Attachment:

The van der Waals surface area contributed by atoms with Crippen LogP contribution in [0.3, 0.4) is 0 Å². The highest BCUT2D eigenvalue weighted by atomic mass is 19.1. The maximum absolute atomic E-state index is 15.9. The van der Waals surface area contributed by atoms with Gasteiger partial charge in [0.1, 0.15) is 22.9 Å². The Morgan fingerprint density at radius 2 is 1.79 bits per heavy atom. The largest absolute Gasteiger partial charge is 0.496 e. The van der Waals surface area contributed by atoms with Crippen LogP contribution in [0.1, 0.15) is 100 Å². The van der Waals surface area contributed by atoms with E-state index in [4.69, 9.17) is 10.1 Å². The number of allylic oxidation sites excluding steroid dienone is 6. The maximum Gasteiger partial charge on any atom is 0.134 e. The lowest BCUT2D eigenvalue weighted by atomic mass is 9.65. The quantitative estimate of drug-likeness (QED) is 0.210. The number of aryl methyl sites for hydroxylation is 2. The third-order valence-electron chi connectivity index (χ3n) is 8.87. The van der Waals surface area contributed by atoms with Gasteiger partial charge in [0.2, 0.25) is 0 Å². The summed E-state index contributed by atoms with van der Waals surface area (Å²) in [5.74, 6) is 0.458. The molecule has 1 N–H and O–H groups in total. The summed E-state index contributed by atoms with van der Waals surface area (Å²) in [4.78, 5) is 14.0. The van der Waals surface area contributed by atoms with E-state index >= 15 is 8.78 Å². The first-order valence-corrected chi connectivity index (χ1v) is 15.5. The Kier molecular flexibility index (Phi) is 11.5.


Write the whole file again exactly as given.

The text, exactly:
The van der Waals surface area contributed by atoms with Crippen LogP contribution in [0.3, 0.4) is 0 Å². The highest BCUT2D eigenvalue weighted by atomic mass is 19.1. The maximum absolute atomic E-state index is 15.9. The van der Waals surface area contributed by atoms with Gasteiger partial charge in [0.1, 0.15) is 22.9 Å². The Morgan fingerprint density at radius 2 is 1.79 bits per heavy atom. The largest absolute Gasteiger partial charge is 0.496 e. The van der Waals surface area contributed by atoms with Crippen LogP contribution in [0.1, 0.15) is 100 Å². The van der Waals surface area contributed by atoms with E-state index in [4.69, 9.17) is 10.1 Å². The number of allylic oxidation sites excluding steroid dienone is 6. The maximum Gasteiger partial charge on any atom is 0.134 e. The lowest BCUT2D eigenvalue weighted by atomic mass is 9.65. The quantitative estimate of drug-likeness (QED) is 0.210. The number of aryl methyl sites for hydroxylation is 2. The third-order valence-electron chi connectivity index (χ3n) is 8.87. The van der Waals surface area contributed by atoms with Gasteiger partial charge in [0.2, 0.25) is 0 Å². The summed E-state index contributed by atoms with van der Waals surface area (Å²) in [5.74, 6) is 0.458. The molecule has 1 N–H and O–H groups in total. The summed E-state index contributed by atoms with van der Waals surface area (Å²) in [4.78, 5) is 14.0. The van der Waals surface area contributed by atoms with E-state index >= 15 is 8.78 Å². The first-order valence-corrected chi connectivity index (χ1v) is 15.5. The Kier molecular flexibility index (Phi) is 11.5.